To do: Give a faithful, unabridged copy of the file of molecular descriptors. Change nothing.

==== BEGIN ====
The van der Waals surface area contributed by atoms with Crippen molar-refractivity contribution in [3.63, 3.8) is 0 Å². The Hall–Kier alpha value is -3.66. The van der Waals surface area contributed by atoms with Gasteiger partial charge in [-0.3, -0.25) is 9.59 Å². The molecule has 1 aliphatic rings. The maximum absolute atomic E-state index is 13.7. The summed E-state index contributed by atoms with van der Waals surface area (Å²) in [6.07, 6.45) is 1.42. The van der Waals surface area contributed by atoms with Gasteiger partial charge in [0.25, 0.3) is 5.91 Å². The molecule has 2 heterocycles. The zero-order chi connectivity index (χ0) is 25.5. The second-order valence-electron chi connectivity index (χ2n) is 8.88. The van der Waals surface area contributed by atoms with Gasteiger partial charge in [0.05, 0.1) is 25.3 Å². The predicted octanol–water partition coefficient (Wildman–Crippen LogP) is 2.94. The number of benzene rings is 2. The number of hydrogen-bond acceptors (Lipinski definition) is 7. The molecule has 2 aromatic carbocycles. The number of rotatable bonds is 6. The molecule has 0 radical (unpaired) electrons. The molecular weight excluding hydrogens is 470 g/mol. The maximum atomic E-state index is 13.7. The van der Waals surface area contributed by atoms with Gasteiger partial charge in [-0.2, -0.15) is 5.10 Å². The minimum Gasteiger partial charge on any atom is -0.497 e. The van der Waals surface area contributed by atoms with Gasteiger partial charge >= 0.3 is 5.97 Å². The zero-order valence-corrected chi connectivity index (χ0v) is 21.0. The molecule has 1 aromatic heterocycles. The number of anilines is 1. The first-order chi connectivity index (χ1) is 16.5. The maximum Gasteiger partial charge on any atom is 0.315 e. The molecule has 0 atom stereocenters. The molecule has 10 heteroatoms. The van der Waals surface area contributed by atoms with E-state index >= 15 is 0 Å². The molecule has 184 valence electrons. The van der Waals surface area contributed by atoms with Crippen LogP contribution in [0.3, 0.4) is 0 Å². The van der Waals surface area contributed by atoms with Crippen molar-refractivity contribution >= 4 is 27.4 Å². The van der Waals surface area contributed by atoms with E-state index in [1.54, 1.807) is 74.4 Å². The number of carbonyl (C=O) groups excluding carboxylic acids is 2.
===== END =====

The van der Waals surface area contributed by atoms with Crippen molar-refractivity contribution in [3.63, 3.8) is 0 Å². The Hall–Kier alpha value is -3.66. The van der Waals surface area contributed by atoms with Gasteiger partial charge in [-0.3, -0.25) is 9.59 Å². The molecule has 1 aliphatic rings. The maximum absolute atomic E-state index is 13.7. The summed E-state index contributed by atoms with van der Waals surface area (Å²) in [6.07, 6.45) is 1.42. The van der Waals surface area contributed by atoms with Gasteiger partial charge in [0.25, 0.3) is 5.91 Å². The molecule has 2 heterocycles. The zero-order chi connectivity index (χ0) is 25.5. The second-order valence-electron chi connectivity index (χ2n) is 8.88. The van der Waals surface area contributed by atoms with Gasteiger partial charge in [0.05, 0.1) is 25.3 Å². The predicted octanol–water partition coefficient (Wildman–Crippen LogP) is 2.94. The number of benzene rings is 2. The number of hydrogen-bond acceptors (Lipinski definition) is 7. The molecule has 2 aromatic carbocycles. The number of rotatable bonds is 6. The molecule has 0 radical (unpaired) electrons. The molecular weight excluding hydrogens is 470 g/mol. The maximum atomic E-state index is 13.7. The van der Waals surface area contributed by atoms with Gasteiger partial charge in [-0.2, -0.15) is 5.10 Å². The minimum Gasteiger partial charge on any atom is -0.497 e. The van der Waals surface area contributed by atoms with Gasteiger partial charge >= 0.3 is 5.97 Å². The zero-order valence-corrected chi connectivity index (χ0v) is 21.0. The molecule has 1 aromatic heterocycles. The number of anilines is 1. The first-order chi connectivity index (χ1) is 16.5. The maximum Gasteiger partial charge on any atom is 0.315 e. The molecule has 0 atom stereocenters. The molecule has 10 heteroatoms. The van der Waals surface area contributed by atoms with E-state index >= 15 is 0 Å². The molecule has 184 valence electrons. The van der Waals surface area contributed by atoms with Crippen LogP contribution in [0.3, 0.4) is 0 Å². The van der Waals surface area contributed by atoms with Crippen molar-refractivity contribution >= 4 is 27.4 Å². The van der Waals surface area contributed by atoms with E-state index in [1.54, 1.807) is 74.4 Å². The number of carbonyl (C=O) groups excluding carboxylic acids is 2.